Brett Favre and Contract Law

The news that Brett Favre is once again contemplating unretiring and is meeting with the Minnesota Vikings is only mildly interesting to me.  Not only is the story essentially a re-run of last summer’s drama but, frankly, Favre is a mediocre QB at this point (albeit nonetheless an upgrade over Tavaris Jackson).

One aspect I do find intriguing is this:  When he forced the Packers to trade him last year, the deal they worked out with the New York Jets included a “poison pill” stipulating that, should he be traded to Minnesota, New York would have to surrender three first-round picks to Green Bay.  Instead, Favre retired at the end of the season and the Jets released him a few days ago, making him a free agent.

Clearly, the Packers wanted to preclude Favre from going to a division rival and traded him only under conditions that made it incredibly unlikely that it’d happen.  Favre still had three years on his contract with the Packers at the time of the trade.  Why is this run-around permissible?

Photoshopped image by Drew Magary

FILED UNDER: Law and the Courts, Sports, , , , , ,
James Joyner
About James Joyner
James Joyner is Professor and Department Head of Security Studies at Marine Corps University's Command and Staff College and a nonresident senior fellow at the Scowcroft Center for Strategy and Security at the Atlantic Council. He's a former Army officer and Desert Storm vet. Views expressed here are his own. Follow James on Twitter @DrJJoyner.

Comments

  1. markm says:

    Favre is a mediocre QB at this point

    That may be but where I come from (the land of 0-16) he’d be a step up from what we’ve got.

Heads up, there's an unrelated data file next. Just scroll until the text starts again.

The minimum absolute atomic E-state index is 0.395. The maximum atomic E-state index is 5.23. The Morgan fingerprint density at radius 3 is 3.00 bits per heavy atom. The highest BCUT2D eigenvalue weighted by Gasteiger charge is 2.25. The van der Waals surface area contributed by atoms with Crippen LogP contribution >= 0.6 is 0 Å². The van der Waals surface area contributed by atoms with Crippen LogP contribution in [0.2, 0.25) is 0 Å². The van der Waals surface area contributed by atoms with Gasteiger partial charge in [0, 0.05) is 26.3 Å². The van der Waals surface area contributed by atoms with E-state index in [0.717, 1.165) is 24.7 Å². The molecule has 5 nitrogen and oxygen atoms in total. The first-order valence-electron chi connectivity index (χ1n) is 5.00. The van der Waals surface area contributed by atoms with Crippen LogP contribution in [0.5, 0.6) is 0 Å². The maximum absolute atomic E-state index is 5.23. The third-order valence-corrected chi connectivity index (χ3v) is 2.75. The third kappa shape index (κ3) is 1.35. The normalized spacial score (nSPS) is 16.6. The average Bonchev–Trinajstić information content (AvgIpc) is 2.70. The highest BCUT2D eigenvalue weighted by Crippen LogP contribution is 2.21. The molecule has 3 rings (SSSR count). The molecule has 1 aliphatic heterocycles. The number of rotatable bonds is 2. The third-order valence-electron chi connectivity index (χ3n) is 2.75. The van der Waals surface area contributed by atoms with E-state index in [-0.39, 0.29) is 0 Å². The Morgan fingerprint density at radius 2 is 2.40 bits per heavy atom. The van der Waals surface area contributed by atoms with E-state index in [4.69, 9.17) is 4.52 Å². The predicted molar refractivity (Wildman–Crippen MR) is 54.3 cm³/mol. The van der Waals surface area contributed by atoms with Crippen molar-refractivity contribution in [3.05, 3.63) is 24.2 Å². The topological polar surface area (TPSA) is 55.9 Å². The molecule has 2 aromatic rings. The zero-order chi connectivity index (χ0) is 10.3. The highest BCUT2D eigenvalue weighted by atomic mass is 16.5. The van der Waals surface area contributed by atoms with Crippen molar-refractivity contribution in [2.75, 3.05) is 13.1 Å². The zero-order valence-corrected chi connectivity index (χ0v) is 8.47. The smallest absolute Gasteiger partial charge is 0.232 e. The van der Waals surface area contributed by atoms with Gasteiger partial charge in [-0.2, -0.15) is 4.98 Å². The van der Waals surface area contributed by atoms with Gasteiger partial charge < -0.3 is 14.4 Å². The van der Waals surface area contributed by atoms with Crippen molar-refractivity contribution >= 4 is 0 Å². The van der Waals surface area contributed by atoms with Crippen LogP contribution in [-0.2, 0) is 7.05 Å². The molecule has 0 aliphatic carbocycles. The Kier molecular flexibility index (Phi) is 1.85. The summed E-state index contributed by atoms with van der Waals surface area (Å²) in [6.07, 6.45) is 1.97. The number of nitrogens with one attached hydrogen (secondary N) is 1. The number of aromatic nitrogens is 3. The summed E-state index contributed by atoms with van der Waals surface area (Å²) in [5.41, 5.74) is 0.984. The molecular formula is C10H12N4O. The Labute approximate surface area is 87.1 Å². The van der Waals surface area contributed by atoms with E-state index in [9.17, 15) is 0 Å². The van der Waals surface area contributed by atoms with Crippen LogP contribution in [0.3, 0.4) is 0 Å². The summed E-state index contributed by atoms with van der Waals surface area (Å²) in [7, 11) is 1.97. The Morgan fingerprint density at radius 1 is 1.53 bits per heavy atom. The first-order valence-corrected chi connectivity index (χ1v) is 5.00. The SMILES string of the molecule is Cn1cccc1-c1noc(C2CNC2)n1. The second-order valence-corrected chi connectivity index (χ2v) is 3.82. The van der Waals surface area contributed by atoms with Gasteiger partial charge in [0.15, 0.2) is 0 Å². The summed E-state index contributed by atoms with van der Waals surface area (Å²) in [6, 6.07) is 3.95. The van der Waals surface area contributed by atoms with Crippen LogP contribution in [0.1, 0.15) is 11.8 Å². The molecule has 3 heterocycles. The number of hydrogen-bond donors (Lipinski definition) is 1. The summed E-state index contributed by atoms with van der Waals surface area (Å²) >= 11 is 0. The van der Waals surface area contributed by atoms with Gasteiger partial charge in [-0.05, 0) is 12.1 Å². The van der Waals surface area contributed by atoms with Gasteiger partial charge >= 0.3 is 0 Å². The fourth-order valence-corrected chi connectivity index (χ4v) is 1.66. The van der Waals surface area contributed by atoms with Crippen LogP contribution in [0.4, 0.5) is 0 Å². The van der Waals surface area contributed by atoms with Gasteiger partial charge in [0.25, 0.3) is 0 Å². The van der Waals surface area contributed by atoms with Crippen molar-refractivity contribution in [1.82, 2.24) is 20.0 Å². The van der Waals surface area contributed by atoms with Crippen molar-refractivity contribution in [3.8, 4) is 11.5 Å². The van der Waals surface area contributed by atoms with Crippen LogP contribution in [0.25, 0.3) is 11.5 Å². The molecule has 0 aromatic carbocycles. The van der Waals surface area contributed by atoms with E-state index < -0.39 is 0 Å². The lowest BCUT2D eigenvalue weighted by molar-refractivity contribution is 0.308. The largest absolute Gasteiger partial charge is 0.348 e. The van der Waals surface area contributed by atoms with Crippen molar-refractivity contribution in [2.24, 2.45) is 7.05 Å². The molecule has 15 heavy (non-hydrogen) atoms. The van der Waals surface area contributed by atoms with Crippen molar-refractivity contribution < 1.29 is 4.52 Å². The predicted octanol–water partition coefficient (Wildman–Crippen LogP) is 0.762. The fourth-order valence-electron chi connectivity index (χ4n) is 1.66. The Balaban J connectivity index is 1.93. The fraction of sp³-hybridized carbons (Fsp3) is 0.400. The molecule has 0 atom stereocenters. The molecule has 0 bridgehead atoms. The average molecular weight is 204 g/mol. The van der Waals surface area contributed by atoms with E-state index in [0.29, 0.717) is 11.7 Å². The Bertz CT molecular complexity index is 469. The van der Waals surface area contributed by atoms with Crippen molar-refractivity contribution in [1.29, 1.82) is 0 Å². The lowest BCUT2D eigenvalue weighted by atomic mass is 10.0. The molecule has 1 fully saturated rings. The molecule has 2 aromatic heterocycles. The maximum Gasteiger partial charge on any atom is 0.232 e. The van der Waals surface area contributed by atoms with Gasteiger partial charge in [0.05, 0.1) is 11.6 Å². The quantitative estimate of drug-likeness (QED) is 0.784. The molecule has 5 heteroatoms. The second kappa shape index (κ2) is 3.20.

As for the run-around…looks like the “poison pill” verbiage was not as precise as it needed to be and if this violates the letter of that contract i’m sure the league will scuttle it.

  2. PD Shaw says:

    Why is this run-around permissible?

    I’m guessing that Favre wasn’t a party to the contract in which Minnesota traded him to the Jets. To bind Favre, he would have had to have been a party to the contract and received some benefit.

    Also, contracts precluding you from working from a competitor are usually unenforceable as restraints on trade.

  3. Bithead says:

    That may be but where I come from (the land of 0-16) he’d be a step up from what we’ve got.

    and…

    Favre is a mediocre QB at this point (albeit nonetheless an upgrade over Tavaris Jackson).

    What, I ask, wouldn’t be an improvement of that situation?

    That said, and the legal aspects (which I don’t pretend to undersatdnfully) aside I wonder… given the assesment of Favre’s playing ability these days, I don’t quite understand why the Packers are worried about him playing for a division rival. Seems to me that even with the trades that 0 and 16 provides, they’ve still got far more problems than a slight uptick in the quality of their QB is going to provide, and that thereby GB has little if anything to fear at this stage. The money that Favre is going to soak up will clearly keep the Vikings off the trade wire, preventing them from picking up better quality players elsewhere in their formation…. players they need desperately. I should think Favre being in Minn be nothing but a help to GB at this point.